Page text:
Motorola's calling: It's a mobile world
Seattle Times business reporter
LAS VEGAS — Ed Zander, chairman and chief executive of cellphone giant Motorola, pedaled a bright yellow bicycle with coaster brakes onto the stage for his keynote presentation Monday at the International Consumer Electronics Show.
The bike was equipped with a dynamo attached to a charger for a cellphone that could be used by consumers in developing economies such as India and China.
Zander put in perspective the size of the cellphone market and its potential in parts of the world where wireline phone service is sparse and wireless communications networks are being built instead.
In doing so, he was emphasizing the "international" part of CES while focusing on one of the industry's strongest growth areas: mobile and wireless technology.
There are 2 billion mobile subscribers in the world, Zander said. The growth rate since Schaumburg, Ill.-based Motorola introduced the first cellular phone in 1983 is accelerating rapidly.
It took 20 years to get to 1 billion subscribers; three years to get to 2 billion, and Zander said the industry will grow to 3 billion in one year.
Last year, Motorola's chief rival, Nokia, said the Internet was boosting mobile technology faster than expected. Nokia moved up its forecast of 3 billion subscribers to 2007 from 2008, adding that the number would reach 4 billion in 2010.
Zander said India and China alone add 11 million subscribers a month.
"In the world today, we have four births per second," he said. "In the mobile world, we sell 25 mobile devices per second."
Americans tend not to realize the impact this is having in the developing world, Zander said.
"[For] most people in world, this is going to be not only your first phone call, it's going to be your first interaction with a computer, and it's going to be your first experience with the Internet," he said.
"Consider: Merchants in Zambia use their phones for banking. Farmers in Senegal monitor their farm prices. Health workers in South Africa use them to update records while visiting patients."
In response, Motorola is building phones and other technologies specifically for these users.
Zander showed off the Motofone, a handset designed in emerging markets and released last summer. It is dust-proof, moisture-resistant and can hold a charge for five days.
The phone's commands are voice-activated for users who can't read. It sports a user-interface called E Ink that can be viewed even in bright sunlight.
Zander said Motorola is experimenting with the type of bicycle phone charger he rode in on, noting there are half a billion bicyclists in China alone.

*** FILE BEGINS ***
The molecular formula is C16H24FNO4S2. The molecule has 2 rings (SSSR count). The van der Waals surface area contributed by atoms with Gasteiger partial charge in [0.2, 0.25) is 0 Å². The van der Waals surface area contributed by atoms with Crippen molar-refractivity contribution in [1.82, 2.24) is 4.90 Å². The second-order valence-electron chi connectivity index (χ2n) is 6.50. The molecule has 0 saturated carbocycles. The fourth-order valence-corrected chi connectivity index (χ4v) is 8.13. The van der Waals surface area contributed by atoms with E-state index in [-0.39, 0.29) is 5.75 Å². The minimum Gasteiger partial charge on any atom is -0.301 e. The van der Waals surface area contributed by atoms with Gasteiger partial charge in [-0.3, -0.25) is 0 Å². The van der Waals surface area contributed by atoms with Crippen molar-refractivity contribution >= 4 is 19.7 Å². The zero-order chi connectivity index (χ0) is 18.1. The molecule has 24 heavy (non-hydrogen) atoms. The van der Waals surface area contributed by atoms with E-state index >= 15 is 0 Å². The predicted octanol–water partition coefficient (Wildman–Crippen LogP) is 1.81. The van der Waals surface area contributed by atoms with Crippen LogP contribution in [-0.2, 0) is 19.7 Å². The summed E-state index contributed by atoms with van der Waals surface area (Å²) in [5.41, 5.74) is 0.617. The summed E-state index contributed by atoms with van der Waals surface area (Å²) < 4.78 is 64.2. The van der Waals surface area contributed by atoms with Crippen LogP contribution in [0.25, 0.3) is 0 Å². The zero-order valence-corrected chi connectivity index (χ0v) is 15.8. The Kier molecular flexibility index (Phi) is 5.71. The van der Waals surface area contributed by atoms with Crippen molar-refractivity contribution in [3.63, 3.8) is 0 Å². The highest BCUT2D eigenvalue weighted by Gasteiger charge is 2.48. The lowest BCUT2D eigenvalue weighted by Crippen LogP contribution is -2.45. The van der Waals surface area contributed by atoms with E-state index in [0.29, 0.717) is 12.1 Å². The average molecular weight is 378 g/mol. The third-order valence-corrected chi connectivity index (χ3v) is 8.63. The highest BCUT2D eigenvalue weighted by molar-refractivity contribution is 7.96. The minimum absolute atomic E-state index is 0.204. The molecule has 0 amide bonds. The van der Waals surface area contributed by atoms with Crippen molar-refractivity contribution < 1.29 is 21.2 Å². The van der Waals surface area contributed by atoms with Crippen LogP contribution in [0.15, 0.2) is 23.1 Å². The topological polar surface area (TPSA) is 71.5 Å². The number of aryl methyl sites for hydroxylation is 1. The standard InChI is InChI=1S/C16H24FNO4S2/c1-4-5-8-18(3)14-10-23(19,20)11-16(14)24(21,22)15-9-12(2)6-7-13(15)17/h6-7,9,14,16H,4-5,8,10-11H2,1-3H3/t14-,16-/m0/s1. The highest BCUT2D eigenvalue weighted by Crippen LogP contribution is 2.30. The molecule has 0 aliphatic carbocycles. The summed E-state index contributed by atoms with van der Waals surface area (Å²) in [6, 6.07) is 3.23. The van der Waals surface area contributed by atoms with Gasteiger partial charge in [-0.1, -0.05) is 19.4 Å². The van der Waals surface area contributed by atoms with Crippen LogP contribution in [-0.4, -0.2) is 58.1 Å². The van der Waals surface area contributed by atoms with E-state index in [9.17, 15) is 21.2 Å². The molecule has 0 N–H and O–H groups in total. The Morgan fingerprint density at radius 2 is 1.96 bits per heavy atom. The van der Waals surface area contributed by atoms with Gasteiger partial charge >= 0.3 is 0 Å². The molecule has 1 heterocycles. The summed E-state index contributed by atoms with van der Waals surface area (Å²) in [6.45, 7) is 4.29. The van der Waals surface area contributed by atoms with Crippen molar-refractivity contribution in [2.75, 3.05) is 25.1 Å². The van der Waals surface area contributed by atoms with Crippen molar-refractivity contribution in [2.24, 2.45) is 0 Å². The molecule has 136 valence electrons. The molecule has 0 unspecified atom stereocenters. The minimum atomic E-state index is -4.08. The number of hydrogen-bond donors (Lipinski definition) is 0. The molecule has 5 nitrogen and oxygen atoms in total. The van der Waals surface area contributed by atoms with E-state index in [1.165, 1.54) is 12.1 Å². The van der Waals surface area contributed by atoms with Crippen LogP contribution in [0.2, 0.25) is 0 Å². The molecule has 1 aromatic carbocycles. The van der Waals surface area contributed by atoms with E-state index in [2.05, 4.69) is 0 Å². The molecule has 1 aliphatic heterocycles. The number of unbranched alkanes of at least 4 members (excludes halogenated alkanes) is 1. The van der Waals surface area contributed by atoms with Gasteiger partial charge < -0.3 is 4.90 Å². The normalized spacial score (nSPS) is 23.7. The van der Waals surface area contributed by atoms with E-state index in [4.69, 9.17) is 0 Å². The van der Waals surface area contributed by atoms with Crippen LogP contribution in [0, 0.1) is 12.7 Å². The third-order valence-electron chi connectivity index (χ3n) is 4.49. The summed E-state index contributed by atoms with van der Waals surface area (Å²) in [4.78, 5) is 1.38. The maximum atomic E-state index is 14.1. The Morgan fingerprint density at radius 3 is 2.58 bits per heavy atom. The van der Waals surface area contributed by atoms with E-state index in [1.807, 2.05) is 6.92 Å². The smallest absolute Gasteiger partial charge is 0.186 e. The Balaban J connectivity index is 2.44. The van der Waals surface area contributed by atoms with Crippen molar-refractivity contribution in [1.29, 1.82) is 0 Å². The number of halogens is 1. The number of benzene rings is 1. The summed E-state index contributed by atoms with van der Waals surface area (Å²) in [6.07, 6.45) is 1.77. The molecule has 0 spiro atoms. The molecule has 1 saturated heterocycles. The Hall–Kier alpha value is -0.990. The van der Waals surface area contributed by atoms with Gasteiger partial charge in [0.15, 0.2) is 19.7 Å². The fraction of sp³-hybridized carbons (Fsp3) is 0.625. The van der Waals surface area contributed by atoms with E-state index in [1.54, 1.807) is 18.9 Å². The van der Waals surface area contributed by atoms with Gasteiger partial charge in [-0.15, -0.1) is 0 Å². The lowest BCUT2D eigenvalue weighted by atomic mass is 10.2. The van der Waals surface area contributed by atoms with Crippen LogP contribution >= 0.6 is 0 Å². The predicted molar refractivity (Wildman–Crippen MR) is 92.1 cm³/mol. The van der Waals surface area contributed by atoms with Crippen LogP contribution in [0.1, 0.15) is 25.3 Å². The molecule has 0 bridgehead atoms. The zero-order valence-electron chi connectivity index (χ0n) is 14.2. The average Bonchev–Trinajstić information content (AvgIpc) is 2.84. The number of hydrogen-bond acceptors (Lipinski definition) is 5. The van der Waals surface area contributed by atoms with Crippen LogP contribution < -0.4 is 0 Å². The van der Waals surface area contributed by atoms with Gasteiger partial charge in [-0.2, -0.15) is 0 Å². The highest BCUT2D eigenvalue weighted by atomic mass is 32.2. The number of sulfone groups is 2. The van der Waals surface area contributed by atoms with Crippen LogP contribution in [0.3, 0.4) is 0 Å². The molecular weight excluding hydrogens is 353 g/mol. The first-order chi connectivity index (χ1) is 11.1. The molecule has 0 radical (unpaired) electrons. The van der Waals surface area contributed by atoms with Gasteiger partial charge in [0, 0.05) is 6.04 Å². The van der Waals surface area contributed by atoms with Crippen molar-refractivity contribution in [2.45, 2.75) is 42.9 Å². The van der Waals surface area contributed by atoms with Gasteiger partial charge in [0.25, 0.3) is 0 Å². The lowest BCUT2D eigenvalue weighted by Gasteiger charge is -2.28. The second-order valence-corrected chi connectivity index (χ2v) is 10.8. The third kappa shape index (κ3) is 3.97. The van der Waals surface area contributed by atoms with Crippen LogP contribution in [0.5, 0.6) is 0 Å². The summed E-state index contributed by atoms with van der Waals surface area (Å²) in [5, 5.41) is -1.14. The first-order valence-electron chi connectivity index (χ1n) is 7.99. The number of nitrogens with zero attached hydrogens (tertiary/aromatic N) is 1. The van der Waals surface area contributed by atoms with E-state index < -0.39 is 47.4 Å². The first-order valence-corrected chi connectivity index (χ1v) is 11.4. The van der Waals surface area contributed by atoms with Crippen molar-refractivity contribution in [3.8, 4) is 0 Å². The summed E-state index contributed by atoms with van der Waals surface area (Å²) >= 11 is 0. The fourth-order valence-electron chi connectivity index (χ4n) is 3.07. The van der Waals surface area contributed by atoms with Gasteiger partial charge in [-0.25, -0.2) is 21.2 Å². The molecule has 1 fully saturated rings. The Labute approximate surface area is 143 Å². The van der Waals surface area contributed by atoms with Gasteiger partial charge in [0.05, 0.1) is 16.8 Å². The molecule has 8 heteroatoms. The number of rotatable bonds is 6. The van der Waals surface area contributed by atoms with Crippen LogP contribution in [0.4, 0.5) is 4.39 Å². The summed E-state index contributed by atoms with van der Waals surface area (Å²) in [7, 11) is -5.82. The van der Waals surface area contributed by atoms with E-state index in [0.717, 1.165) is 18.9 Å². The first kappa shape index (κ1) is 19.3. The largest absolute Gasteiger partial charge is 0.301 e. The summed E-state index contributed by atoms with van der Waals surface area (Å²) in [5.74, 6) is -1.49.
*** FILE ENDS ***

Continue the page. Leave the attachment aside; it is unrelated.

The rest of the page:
"This is an incredible technology to connect the unconnected," he said.
Another trend he highlighted is the increasing wireless bandwidth for mobile devices.
Using the technology on most phones today, download times for an MP3 music file are measured in minutes. Over the next three years, with the proliferation of WiMax — wireless broadband networks from companies including Kirkland-based Clearwire — downloads will take about 10 seconds.
"WiMax is happening and it's happening very, very fast," Zander said.
Motorola and Intel invested more than $900 million in Clearwire in May. Motorola also purchased Clearwire's hardware division for $47 million.
As networks become faster, they can support higher-end smartphones, which are like mini-PCs that surf the Web, take pictures and store files.
Nokia claimed Monday it leads the smartphone market with 40 million sold in 2006. It expects the number of smartphones to be 250 million by 2008.
Taking advantage of faster Internet access on mobile devices, Yahoo! launched a search service optimized for their small screens and limited user interfaces.
Yahoo! Go is in a test version on some 70 phones, including several from Motorola, said Marco Boerries, a Yahoo! senior vice president, who announced the service as part of Zander's keynote. It is to be on 400 devices by the end of 2007, he said.
Boerries said the system, including location-aware search, access to e-mail and tie-ins to the Flickr photo-sharing service, is designed to be navigated with as few clicks as possible.
Benjamin J. Romano: 206-464-2149 or firstname.lastname@example.org. Seattle Times technology reporter Tricia Duryee contributed to this story.
Copyright © 2007 The Seattle Times Company